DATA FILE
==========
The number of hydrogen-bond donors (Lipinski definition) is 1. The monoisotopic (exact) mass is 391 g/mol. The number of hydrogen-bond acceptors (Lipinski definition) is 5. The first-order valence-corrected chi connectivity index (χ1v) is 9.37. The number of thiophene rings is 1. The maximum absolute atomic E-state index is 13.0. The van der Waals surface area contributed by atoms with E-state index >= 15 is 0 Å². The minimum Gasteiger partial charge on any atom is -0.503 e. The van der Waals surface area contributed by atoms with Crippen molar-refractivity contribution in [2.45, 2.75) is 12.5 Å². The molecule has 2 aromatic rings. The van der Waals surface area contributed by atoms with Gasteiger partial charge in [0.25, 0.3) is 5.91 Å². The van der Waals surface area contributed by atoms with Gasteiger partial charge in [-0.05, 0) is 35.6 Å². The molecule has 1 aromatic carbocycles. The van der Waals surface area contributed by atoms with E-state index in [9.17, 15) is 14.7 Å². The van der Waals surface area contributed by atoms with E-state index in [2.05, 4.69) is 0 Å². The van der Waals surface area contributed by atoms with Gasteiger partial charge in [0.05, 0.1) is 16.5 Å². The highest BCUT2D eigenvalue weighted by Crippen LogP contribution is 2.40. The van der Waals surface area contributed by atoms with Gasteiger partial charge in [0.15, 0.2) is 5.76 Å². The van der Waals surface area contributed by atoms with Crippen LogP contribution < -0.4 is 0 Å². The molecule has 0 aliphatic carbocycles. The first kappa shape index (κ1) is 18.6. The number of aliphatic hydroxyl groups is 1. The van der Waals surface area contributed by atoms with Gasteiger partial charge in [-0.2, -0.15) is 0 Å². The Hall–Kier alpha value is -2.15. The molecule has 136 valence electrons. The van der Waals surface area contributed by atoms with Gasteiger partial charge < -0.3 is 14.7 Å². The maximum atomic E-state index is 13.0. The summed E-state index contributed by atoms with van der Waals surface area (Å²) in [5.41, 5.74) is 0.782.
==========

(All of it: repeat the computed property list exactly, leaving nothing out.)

The number of hydrogen-bond donors (Lipinski definition) is 1. The monoisotopic (exact) mass is 391 g/mol. The number of hydrogen-bond acceptors (Lipinski definition) is 5. The first-order valence-corrected chi connectivity index (χ1v) is 9.37. The number of thiophene rings is 1. The maximum absolute atomic E-state index is 13.0. The van der Waals surface area contributed by atoms with E-state index >= 15 is 0 Å². The minimum Gasteiger partial charge on any atom is -0.503 e. The van der Waals surface area contributed by atoms with Crippen molar-refractivity contribution in [2.45, 2.75) is 12.5 Å². The molecule has 2 aromatic rings. The van der Waals surface area contributed by atoms with Gasteiger partial charge in [0.25, 0.3) is 5.91 Å². The van der Waals surface area contributed by atoms with Gasteiger partial charge in [-0.05, 0) is 35.6 Å². The molecule has 1 aromatic carbocycles. The van der Waals surface area contributed by atoms with E-state index in [9.17, 15) is 14.7 Å². The van der Waals surface area contributed by atoms with E-state index in [2.05, 4.69) is 0 Å². The van der Waals surface area contributed by atoms with Gasteiger partial charge in [0.05, 0.1) is 16.5 Å². The highest BCUT2D eigenvalue weighted by Crippen LogP contribution is 2.40. The van der Waals surface area contributed by atoms with Gasteiger partial charge in [0.15, 0.2) is 5.76 Å². The van der Waals surface area contributed by atoms with Crippen LogP contribution < -0.4 is 0 Å². The molecule has 0 aliphatic carbocycles. The first kappa shape index (κ1) is 18.6. The number of aliphatic hydroxyl groups is 1. The van der Waals surface area contributed by atoms with Gasteiger partial charge in [-0.2, -0.15) is 0 Å². The Hall–Kier alpha value is -2.15. The molecule has 136 valence electrons. The van der Waals surface area contributed by atoms with Gasteiger partial charge < -0.3 is 14.7 Å². The maximum atomic E-state index is 13.0. The summed E-state index contributed by atoms with van der Waals surface area (Å²) in [5.41, 5.74) is 0.782.